In one of the best rejection letters I’ve ever gotten, an agent told me recently, I honestly don’t have a clue who’d be a viable publisher for this.
A line like that is a condemnation of sorts. In 2015, this agent goes on to declare, there is no market for the kind of literary fiction I am trying to write.
That she said this about a manuscript I spent nearly three years writing means I should feel some heavy mix of defeat and depression. Hopelessness and hatred.
I don’t feel that.
I should. I really should.
But I don’t.
I’ve been doing this for a very long time now—this being the seemingly endless act of sending queries to agents and short stories to editors and manuscripts to book publishers and in return receiving, far more often than not, rejections that vary from the generic to the cruel to the inane to the insightful.
In the fray of all of this rejection, I can say that I’ve had some successes. Two novels published. Nearly thirty short stories in journals and magazines. Agents of note who signed me on and agents unknown who nonetheless committed everything they could to my writing.
None of it, though, has been what I want. I’ve never been reviewed in The New York Times. Never published a story in The New Yorker. Never made more than a token amount of money.
I know writers who’d kill for the successes—such as they are—that I’ve had. I should, in that sense, accept and be happy with what I have done.
But this is a cruel business, where moments of achievement are either very rare or very fleeting or are shared only with yourself, alone in the dark or well-lit room where you work.
My first short story was published more than twenty years ago. My first novel was published more than fifteen years after I committed to writing seriously. Two novels I’ve written have gone unpublished, rejected by publishing houses of every possible size.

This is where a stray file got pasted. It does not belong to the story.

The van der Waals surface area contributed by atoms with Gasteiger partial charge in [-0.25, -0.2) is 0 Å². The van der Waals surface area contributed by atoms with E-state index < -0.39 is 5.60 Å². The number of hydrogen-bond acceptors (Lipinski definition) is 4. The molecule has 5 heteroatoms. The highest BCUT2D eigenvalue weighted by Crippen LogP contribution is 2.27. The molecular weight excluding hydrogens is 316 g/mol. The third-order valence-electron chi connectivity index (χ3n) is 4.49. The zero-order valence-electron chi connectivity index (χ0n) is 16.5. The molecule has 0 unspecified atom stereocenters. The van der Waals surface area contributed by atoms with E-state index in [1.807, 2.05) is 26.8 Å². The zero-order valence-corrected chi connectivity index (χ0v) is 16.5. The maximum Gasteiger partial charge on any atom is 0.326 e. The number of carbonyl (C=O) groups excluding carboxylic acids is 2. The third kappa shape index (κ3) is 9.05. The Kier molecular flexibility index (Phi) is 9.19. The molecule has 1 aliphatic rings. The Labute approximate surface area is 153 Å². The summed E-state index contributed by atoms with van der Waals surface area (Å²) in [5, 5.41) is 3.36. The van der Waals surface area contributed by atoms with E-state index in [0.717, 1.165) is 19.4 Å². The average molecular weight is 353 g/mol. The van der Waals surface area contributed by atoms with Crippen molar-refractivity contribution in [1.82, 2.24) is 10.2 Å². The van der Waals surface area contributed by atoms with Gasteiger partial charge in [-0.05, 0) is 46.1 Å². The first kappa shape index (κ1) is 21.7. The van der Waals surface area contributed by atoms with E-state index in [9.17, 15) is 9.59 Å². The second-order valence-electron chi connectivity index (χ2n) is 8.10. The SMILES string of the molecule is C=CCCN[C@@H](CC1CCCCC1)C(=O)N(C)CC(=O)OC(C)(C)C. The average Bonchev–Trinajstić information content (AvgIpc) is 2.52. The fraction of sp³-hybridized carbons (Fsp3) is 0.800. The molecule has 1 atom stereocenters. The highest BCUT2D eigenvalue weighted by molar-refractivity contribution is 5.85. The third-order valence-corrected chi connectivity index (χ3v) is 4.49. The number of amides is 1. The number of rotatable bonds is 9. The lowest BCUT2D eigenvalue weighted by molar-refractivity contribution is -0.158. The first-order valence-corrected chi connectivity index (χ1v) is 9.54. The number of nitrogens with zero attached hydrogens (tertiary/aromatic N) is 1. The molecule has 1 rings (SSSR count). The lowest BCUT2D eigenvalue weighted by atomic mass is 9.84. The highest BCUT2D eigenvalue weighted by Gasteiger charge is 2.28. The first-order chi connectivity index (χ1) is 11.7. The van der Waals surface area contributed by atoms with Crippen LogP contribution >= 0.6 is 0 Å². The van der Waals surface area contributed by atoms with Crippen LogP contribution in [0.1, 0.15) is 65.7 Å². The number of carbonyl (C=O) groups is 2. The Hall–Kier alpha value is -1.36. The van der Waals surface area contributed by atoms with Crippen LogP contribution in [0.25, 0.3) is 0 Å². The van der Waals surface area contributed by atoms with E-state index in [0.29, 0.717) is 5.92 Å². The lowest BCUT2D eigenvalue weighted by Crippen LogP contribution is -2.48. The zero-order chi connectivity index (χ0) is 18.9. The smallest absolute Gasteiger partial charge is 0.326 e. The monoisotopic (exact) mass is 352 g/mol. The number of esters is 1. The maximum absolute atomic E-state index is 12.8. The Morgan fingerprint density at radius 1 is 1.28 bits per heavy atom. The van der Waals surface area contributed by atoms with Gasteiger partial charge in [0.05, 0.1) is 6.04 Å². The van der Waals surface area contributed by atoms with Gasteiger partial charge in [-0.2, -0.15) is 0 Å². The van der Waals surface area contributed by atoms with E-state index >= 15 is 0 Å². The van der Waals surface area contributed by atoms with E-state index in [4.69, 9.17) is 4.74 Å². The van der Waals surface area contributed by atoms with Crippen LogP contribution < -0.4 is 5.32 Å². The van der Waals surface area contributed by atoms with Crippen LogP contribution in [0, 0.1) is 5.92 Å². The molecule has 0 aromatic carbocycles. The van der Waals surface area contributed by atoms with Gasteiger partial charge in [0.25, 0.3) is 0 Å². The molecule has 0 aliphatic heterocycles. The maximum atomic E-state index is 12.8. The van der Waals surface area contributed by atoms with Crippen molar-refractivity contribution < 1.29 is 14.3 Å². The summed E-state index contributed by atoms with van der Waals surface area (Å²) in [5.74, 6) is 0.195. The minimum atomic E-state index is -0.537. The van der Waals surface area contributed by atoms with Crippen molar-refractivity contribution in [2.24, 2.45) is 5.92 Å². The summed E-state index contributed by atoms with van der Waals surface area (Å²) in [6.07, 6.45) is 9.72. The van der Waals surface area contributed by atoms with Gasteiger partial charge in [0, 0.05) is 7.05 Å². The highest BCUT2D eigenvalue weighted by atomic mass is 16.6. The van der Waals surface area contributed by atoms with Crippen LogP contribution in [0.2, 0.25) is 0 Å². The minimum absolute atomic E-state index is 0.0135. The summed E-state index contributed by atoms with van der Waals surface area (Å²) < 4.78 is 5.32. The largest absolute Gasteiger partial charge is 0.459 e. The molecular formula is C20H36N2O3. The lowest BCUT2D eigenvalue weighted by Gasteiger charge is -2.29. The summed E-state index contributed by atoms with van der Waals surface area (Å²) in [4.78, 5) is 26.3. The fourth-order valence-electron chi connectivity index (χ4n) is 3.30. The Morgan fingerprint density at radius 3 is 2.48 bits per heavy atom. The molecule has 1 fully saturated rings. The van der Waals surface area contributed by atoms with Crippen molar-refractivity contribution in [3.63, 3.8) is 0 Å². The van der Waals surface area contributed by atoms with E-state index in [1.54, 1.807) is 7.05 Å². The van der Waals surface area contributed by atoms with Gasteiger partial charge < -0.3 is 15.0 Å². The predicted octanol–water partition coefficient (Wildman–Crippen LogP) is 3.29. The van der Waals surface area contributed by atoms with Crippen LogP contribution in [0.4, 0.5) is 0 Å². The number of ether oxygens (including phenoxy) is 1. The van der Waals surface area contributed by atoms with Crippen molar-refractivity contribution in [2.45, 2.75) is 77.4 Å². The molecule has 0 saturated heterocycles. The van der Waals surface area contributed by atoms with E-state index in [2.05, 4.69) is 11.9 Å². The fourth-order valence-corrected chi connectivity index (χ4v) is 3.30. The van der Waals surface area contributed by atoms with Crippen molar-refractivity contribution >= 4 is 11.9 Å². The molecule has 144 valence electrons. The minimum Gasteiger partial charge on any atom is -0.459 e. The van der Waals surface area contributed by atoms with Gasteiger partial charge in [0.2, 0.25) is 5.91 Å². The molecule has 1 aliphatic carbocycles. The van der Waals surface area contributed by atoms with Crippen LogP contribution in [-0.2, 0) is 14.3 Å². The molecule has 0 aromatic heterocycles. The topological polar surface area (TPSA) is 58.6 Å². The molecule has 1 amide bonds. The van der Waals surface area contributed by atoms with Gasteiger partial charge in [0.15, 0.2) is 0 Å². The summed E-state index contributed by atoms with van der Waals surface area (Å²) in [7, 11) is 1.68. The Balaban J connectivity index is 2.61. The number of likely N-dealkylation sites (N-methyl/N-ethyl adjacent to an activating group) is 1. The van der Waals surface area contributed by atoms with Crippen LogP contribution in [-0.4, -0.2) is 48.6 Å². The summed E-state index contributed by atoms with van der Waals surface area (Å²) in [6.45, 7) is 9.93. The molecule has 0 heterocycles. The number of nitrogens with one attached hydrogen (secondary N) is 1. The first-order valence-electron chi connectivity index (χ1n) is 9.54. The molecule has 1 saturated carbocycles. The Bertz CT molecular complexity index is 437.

The time has gone by more quickly than I can honestly calculate.
Why do I do this?
Two different agents that signed me up then left me in limbo for years before giving up on my writing after a mere handful of rejections. I never read more than the first fifty pages, one agent admitted after sending me a letter that said he was, immediately, dropping me from his list.
And he—like the other agent who kept my manuscript for nearly three years and finally wrote to say he’d sent it to just six editors during that time, who said this while also dropping me from his list—was a big name agent. An agent whose writers you know very well. An agent who, if you are a writer and he offered to represent you, you’d say without the slightest hesitation, Yes, of course, do whatever you want, take as much time as you need. Yes. Please, yes. I’ll be having a celebratory drink in the bar, yes and yes, this is it, the one. Yes.
Why do I do this?
The number of rejections of short stories I’ve written totals far more than one thousand.
One thousand No’s. Some stories rejected fifty or sixty times before they were published. Other stories still out there. Other stories given up on, filed away in a folder where they will stay from now on. An inbox—and prior to that a physical mailbox—filled with form letter dismissals.
The number of rejections I’ve received from agents totals in the hundreds—plus the one I just received while typing this post.
Why do I do this?
The answer is longer than I can possibly explain. The answer, in truth, is something I’ve never fully articulated to myself.
There’s ego. That’s part of it. If a writer tells you otherwise, you ought to be skeptical.
I keep writing because The Millions called my second novel remarkable.
I keep writing because a short story of mine was later picked up in one of the Best American series.
I keep writing because after more than a decade of being rejected by the North American Review, they suddenly said yes to one of my short stories.
Because Steve Almond published a short story of mine, telling me—nearly one hundred years ago, as we talked via landline between South Carolina and my first kitchen in Memphis—I told my students this is how you fucking want to fucking write.